June 7, 2023
Ithaca, NY | 52°F


Damon returns to action genre

Jason Bourne has dropped his name and jumped ship from his title movie series. In the action thriller “Green Zone,” he may have a new name, Army fatigues and an automatic weapon, but he’s still the same character.

Paul Greengrass, director of the “The Bourne Supremacy” and “The Bourne Ultimatum,” cast Matt Damon as the lead for another action movie about a skilled soldier fighting his way to the truth. In “Green Zone” — a historical action thriller set during the initial stages of the second Iraq War — Damon plays Chief Warrant Officer Miller. Miller’s job is to seek out and secure chemical weapons of mass destruction. But instead Miller finds an empty weapon site for the third time in a row. Now he wants to find out why.

Fans of Greengrass’ presentation in the Bourne movies will feel at home with “Green Zone.” Fast-paced shoot-outs are frequent, where soldiers use some form of tactics and maneuvering, instead of shooting blindly. There is also an intense fistfight, signature of the Bourne series, shot in closed quarters with tight camera shots. The story is intriguing, but the truth Miller arrives at is hardly surprising.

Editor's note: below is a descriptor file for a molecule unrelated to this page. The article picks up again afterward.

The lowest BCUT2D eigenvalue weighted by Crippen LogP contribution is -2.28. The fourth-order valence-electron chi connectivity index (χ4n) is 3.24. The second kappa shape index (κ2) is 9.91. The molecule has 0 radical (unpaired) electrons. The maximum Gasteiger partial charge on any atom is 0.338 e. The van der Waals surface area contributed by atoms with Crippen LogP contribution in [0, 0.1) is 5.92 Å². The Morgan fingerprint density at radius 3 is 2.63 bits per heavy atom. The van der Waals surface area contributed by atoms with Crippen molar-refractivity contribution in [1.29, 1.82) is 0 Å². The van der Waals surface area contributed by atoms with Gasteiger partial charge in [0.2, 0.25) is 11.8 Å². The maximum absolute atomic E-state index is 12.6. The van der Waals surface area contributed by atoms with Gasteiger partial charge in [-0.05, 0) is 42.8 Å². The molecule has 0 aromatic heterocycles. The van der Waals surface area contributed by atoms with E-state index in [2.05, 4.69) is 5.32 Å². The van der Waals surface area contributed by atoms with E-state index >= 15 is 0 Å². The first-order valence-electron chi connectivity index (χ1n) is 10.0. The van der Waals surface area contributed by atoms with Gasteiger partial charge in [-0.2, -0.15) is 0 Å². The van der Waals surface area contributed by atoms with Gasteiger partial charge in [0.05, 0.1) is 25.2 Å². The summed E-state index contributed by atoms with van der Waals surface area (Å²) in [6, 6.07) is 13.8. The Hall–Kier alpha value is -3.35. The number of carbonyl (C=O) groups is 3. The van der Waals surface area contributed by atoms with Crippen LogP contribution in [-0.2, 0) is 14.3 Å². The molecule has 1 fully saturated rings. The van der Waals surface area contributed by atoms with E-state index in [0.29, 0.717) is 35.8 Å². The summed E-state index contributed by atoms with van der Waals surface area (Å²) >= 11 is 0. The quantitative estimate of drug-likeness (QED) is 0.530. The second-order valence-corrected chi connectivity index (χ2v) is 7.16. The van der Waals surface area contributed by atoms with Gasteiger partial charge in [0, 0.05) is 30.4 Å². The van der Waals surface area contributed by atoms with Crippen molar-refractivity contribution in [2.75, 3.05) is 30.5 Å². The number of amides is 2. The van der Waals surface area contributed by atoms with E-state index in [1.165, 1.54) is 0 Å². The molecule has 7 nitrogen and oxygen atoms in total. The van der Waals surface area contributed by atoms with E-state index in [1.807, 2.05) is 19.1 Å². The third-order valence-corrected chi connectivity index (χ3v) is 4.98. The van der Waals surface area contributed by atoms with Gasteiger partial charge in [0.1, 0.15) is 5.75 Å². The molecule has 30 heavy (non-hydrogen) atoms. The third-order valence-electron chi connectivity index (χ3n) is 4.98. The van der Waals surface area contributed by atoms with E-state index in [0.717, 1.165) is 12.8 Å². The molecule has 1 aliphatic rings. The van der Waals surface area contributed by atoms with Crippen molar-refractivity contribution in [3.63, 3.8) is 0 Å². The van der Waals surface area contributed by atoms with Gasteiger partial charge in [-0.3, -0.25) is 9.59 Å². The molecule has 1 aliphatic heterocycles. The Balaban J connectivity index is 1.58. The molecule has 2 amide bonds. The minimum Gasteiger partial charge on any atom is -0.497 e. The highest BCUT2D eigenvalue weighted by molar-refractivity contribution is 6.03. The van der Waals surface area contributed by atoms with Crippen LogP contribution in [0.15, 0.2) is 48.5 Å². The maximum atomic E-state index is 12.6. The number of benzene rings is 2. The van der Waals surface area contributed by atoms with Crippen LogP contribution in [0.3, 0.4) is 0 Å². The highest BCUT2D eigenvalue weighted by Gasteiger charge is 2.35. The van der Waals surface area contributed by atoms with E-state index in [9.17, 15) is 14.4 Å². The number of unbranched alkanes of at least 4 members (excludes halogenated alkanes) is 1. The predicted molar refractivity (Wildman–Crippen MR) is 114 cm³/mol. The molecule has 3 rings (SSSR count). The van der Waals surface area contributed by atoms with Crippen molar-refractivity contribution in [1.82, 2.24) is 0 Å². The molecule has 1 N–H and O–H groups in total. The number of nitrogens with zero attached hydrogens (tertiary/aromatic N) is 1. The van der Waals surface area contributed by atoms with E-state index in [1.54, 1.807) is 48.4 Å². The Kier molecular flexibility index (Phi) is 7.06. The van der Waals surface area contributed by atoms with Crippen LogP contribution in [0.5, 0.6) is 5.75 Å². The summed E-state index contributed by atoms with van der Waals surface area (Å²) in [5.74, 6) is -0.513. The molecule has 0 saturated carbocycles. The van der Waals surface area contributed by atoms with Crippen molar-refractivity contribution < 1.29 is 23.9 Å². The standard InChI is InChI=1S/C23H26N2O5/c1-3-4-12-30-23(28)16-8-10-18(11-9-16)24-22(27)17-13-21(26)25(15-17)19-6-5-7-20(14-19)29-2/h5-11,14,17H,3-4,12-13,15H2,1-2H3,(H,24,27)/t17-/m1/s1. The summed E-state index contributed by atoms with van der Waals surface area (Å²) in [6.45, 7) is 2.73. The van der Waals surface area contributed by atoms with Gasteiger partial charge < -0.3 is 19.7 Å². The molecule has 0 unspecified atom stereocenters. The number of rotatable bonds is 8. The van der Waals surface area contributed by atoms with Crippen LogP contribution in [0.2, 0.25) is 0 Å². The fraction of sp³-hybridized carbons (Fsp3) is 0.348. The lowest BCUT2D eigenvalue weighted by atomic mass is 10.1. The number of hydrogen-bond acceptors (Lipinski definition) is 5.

Greengrass exercises his minimalist, super-serious style of storytelling. All of the characters are portrayed as intensely professional, which fits well with the tone, since they are acting as people operating in the front lines.

“Green Zone” does a fair job re-creating the war-torn, rubble-filled city of Baghdad. The sandy streets and tan buildings of Baghdad are shown with a sense of realism; it looks lifelike but hardly ever feels like an over-romanticized exotic movie set.

The cast performs well, displaying emotions to support their motives while not coming off as overdramatic. Damon’s scolding of the untouchable antagonist is justified and appropriate, but it’s not ridiculous or overacted. Greg Kinnear, who plays Pentagon Special Intelligence Leader Clark Poundstone, does just as well with a more interesting character, portraying an oily, detestable bureaucrat.

“Green Zone” is a well-paced action thriller that constructs the time and place of the Iraq War using detailed images of the devastated desert. Even though it is similar to Greengrass’ Bourne movies in terms of presentation, it is still entertaining enough on its own feet.

“Green Zone” was written by Brian Helgeland  and directed by Paul Greengrass.